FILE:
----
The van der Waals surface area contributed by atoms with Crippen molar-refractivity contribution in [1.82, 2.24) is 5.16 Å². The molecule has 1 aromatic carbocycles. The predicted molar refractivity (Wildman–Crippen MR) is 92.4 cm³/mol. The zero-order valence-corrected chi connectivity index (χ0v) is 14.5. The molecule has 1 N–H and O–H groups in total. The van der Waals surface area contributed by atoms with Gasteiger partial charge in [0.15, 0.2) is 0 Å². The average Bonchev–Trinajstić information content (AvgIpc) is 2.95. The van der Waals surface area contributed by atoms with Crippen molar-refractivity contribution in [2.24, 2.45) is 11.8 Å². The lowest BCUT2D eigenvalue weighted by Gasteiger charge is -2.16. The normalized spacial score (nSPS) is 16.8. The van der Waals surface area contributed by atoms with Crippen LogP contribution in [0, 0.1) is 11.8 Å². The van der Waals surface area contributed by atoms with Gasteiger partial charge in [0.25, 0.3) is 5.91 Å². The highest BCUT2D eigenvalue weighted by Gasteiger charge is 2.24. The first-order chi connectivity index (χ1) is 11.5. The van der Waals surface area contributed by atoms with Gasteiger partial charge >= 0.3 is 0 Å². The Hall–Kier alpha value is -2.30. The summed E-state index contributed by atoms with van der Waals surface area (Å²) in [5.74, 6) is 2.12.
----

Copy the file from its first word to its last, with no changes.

The van der Waals surface area contributed by atoms with Crippen molar-refractivity contribution in [1.82, 2.24) is 5.16 Å². The molecule has 1 aromatic carbocycles. The predicted molar refractivity (Wildman–Crippen MR) is 92.4 cm³/mol. The zero-order valence-corrected chi connectivity index (χ0v) is 14.5. The molecule has 1 N–H and O–H groups in total. The van der Waals surface area contributed by atoms with Gasteiger partial charge in [0.15, 0.2) is 0 Å². The average Bonchev–Trinajstić information content (AvgIpc) is 2.95. The van der Waals surface area contributed by atoms with Crippen molar-refractivity contribution in [2.24, 2.45) is 11.8 Å². The lowest BCUT2D eigenvalue weighted by Gasteiger charge is -2.16. The normalized spacial score (nSPS) is 16.8. The van der Waals surface area contributed by atoms with Crippen LogP contribution in [0, 0.1) is 11.8 Å². The van der Waals surface area contributed by atoms with Gasteiger partial charge in [0.25, 0.3) is 5.91 Å². The highest BCUT2D eigenvalue weighted by Gasteiger charge is 2.24. The first-order chi connectivity index (χ1) is 11.5. The van der Waals surface area contributed by atoms with Gasteiger partial charge >= 0.3 is 0 Å². The Hall–Kier alpha value is -2.30. The summed E-state index contributed by atoms with van der Waals surface area (Å²) in [5.74, 6) is 2.12.